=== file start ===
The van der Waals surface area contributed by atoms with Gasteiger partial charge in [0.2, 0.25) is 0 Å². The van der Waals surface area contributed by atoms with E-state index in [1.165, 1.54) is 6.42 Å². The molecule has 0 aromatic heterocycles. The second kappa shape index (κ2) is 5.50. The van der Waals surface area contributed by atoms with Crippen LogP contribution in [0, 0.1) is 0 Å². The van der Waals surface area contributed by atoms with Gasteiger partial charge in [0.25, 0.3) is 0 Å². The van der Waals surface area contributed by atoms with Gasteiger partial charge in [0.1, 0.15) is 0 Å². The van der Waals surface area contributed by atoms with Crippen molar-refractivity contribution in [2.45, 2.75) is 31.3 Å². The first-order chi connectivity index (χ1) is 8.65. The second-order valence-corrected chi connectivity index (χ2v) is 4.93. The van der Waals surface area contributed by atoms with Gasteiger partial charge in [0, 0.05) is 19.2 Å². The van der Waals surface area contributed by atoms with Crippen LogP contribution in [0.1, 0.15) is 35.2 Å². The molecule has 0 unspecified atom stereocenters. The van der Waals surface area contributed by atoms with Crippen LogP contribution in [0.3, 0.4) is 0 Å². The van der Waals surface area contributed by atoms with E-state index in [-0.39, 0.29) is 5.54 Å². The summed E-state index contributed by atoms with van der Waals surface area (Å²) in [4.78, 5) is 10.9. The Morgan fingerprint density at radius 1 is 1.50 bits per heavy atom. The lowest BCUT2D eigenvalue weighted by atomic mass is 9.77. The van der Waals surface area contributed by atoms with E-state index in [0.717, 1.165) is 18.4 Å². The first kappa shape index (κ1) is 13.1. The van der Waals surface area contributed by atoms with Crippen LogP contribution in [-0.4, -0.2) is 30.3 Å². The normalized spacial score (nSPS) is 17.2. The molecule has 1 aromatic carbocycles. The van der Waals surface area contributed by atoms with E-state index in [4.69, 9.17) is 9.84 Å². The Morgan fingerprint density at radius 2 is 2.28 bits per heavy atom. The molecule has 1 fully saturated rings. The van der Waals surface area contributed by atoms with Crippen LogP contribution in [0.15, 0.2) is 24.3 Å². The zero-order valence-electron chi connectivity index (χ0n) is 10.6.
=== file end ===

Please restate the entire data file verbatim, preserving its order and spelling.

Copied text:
The van der Waals surface area contributed by atoms with Gasteiger partial charge in [0.2, 0.25) is 0 Å². The van der Waals surface area contributed by atoms with E-state index in [1.165, 1.54) is 6.42 Å². The molecule has 0 aromatic heterocycles. The second kappa shape index (κ2) is 5.50. The van der Waals surface area contributed by atoms with Crippen LogP contribution in [0, 0.1) is 0 Å². The van der Waals surface area contributed by atoms with Gasteiger partial charge in [0.25, 0.3) is 0 Å². The van der Waals surface area contributed by atoms with Gasteiger partial charge in [0.1, 0.15) is 0 Å². The van der Waals surface area contributed by atoms with Crippen molar-refractivity contribution in [2.45, 2.75) is 31.3 Å². The first-order chi connectivity index (χ1) is 8.65. The second-order valence-corrected chi connectivity index (χ2v) is 4.93. The van der Waals surface area contributed by atoms with Gasteiger partial charge in [0, 0.05) is 19.2 Å². The van der Waals surface area contributed by atoms with Crippen LogP contribution in [0.1, 0.15) is 35.2 Å². The molecule has 0 unspecified atom stereocenters. The van der Waals surface area contributed by atoms with Crippen LogP contribution in [0.3, 0.4) is 0 Å². The van der Waals surface area contributed by atoms with E-state index in [-0.39, 0.29) is 5.54 Å². The summed E-state index contributed by atoms with van der Waals surface area (Å²) in [4.78, 5) is 10.9. The Morgan fingerprint density at radius 1 is 1.50 bits per heavy atom. The lowest BCUT2D eigenvalue weighted by atomic mass is 9.77. The van der Waals surface area contributed by atoms with E-state index in [0.717, 1.165) is 18.4 Å². The first kappa shape index (κ1) is 13.1. The van der Waals surface area contributed by atoms with Crippen LogP contribution in [-0.4, -0.2) is 30.3 Å². The normalized spacial score (nSPS) is 17.2. The molecule has 1 aromatic carbocycles. The van der Waals surface area contributed by atoms with E-state index in [4.69, 9.17) is 9.84 Å². The Morgan fingerprint density at radius 2 is 2.28 bits per heavy atom. The molecule has 1 fully saturated rings. The van der Waals surface area contributed by atoms with Crippen LogP contribution in [0.15, 0.2) is 24.3 Å². The zero-order valence-electron chi connectivity index (χ0n) is 10.6.